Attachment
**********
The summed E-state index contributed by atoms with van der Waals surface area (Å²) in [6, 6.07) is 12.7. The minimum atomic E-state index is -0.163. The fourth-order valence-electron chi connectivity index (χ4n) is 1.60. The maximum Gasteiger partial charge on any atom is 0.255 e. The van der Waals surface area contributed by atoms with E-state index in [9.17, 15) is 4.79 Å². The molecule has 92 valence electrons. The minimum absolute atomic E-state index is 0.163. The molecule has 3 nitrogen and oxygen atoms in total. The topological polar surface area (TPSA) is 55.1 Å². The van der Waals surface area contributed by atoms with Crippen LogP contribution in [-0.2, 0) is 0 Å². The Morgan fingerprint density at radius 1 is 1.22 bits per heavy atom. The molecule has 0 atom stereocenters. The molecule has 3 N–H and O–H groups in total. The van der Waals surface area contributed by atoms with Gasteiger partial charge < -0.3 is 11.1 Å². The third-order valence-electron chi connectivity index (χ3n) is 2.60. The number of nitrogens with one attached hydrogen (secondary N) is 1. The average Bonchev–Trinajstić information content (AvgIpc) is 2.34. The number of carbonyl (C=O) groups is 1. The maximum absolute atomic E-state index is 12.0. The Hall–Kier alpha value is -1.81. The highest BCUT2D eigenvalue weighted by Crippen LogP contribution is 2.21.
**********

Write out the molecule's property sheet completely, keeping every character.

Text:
The summed E-state index contributed by atoms with van der Waals surface area (Å²) in [6, 6.07) is 12.7. The minimum atomic E-state index is -0.163. The fourth-order valence-electron chi connectivity index (χ4n) is 1.60. The maximum Gasteiger partial charge on any atom is 0.255 e. The van der Waals surface area contributed by atoms with E-state index in [9.17, 15) is 4.79 Å². The molecule has 92 valence electrons. The minimum absolute atomic E-state index is 0.163. The molecule has 3 nitrogen and oxygen atoms in total. The topological polar surface area (TPSA) is 55.1 Å². The van der Waals surface area contributed by atoms with Crippen LogP contribution in [-0.2, 0) is 0 Å². The Morgan fingerprint density at radius 1 is 1.22 bits per heavy atom. The molecule has 0 atom stereocenters. The molecule has 3 N–H and O–H groups in total. The van der Waals surface area contributed by atoms with Gasteiger partial charge < -0.3 is 11.1 Å². The third-order valence-electron chi connectivity index (χ3n) is 2.60. The number of nitrogens with one attached hydrogen (secondary N) is 1. The average Bonchev–Trinajstić information content (AvgIpc) is 2.34. The number of carbonyl (C=O) groups is 1. The maximum absolute atomic E-state index is 12.0. The Hall–Kier alpha value is -1.81. The highest BCUT2D eigenvalue weighted by Crippen LogP contribution is 2.21.